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Tue 6 Jan 2009 04:00 AM

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Call for national newborn screening plan

Genetics experts have called for a national policy and standards for the screening of newborns, in view of the high prevalence of genetics disorders seen in the United Arab Emirates (UAE).

Genetics experts have called for a national policy and standards for the screening of newborns, in view of the high prevalence of genetics disorders seen in the United Arab Emirates (UAE).

Data from the Dubai-based Centre for Arab Genomic Studies (CAGS) shows that the country has 250 unique genetic disorders, up to 50 of which can be identified at birth.

The call for a national newborn screening programme was made by Dr Mahmoud Taleb, director of CAGS, at the Dubai International Conference for Medical Sciences, last month.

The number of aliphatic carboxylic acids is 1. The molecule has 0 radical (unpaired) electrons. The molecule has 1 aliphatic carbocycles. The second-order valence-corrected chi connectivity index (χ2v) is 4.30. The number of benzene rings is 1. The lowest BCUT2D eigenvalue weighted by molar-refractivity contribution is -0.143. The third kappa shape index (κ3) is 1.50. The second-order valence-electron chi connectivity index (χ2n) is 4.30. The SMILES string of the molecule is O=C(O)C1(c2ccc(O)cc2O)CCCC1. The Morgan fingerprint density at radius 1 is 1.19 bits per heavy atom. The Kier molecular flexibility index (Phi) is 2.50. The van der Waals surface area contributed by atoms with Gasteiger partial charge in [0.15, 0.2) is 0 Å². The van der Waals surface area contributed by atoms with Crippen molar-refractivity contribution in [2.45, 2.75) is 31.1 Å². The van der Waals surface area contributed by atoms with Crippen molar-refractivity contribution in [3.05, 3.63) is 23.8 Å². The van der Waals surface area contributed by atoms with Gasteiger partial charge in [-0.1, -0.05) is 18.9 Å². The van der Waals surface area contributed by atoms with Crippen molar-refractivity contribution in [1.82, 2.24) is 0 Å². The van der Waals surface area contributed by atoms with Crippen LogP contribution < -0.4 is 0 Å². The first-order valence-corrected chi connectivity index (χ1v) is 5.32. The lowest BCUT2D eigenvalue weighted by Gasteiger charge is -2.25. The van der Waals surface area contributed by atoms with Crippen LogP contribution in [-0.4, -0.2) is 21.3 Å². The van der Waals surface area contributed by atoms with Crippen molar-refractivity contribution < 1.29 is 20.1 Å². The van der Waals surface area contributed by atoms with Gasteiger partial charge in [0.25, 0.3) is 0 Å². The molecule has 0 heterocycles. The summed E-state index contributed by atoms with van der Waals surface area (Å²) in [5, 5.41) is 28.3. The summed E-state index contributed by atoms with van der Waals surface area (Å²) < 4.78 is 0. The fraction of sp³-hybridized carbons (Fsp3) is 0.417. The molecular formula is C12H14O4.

"Prevalence of genetic diseases is very high in the UAE compared to the rest of the world. It also puts a lot of burden on the government financially. We need to prepare strategies with a special focus on genetics," Dr Taleb told delegates.

At present newborn screening programmes take place within private and pubic sector hospital but there is no national requirement or standard on what tests should be carried out.

Figures from CAGS, which collates data from genetic research carried out in Bahrain, Oman and the UAE, show there are a total of 451 disorders in these three countries.

Of these 119 are "deadly", according to Dr Ghazi Omar Tadmouri, assistant director of CAGS. "By the time these diseases are reported, those patients have died in the first hours, or days, or weeks, or in their early years."

The only nationally fronted screening campaign in the UAE at present covers pre-marital screening for thalassaemia and sickle cell anaemia.

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